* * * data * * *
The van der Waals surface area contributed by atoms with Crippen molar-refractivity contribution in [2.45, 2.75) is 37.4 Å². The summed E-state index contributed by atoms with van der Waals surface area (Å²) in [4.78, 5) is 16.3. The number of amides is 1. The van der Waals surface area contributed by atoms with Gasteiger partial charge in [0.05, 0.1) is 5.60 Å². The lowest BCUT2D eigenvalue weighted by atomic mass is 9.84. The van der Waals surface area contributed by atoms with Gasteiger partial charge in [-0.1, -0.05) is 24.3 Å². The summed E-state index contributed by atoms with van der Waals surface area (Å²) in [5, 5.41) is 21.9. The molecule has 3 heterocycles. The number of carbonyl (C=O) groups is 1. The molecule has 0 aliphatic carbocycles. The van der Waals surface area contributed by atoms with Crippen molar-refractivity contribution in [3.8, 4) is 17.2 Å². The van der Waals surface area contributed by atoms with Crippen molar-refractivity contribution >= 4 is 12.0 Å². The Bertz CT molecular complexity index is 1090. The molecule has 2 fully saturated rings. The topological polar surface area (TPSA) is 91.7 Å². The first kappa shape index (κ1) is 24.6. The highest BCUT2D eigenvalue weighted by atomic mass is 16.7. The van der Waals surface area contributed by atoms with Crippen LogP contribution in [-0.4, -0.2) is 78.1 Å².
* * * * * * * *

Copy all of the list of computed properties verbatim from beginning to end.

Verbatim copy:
The van der Waals surface area contributed by atoms with Crippen molar-refractivity contribution in [2.45, 2.75) is 37.4 Å². The summed E-state index contributed by atoms with van der Waals surface area (Å²) in [4.78, 5) is 16.3. The number of amides is 1. The van der Waals surface area contributed by atoms with Gasteiger partial charge in [0.05, 0.1) is 5.60 Å². The lowest BCUT2D eigenvalue weighted by atomic mass is 9.84. The van der Waals surface area contributed by atoms with Gasteiger partial charge in [-0.1, -0.05) is 24.3 Å². The summed E-state index contributed by atoms with van der Waals surface area (Å²) in [5, 5.41) is 21.9. The molecule has 3 heterocycles. The number of carbonyl (C=O) groups is 1. The molecule has 0 aliphatic carbocycles. The van der Waals surface area contributed by atoms with Crippen molar-refractivity contribution in [3.8, 4) is 17.2 Å². The van der Waals surface area contributed by atoms with Crippen molar-refractivity contribution >= 4 is 12.0 Å². The Bertz CT molecular complexity index is 1090. The molecule has 2 fully saturated rings. The topological polar surface area (TPSA) is 91.7 Å². The first kappa shape index (κ1) is 24.6. The highest BCUT2D eigenvalue weighted by atomic mass is 16.7. The van der Waals surface area contributed by atoms with Crippen LogP contribution in [-0.4, -0.2) is 78.1 Å².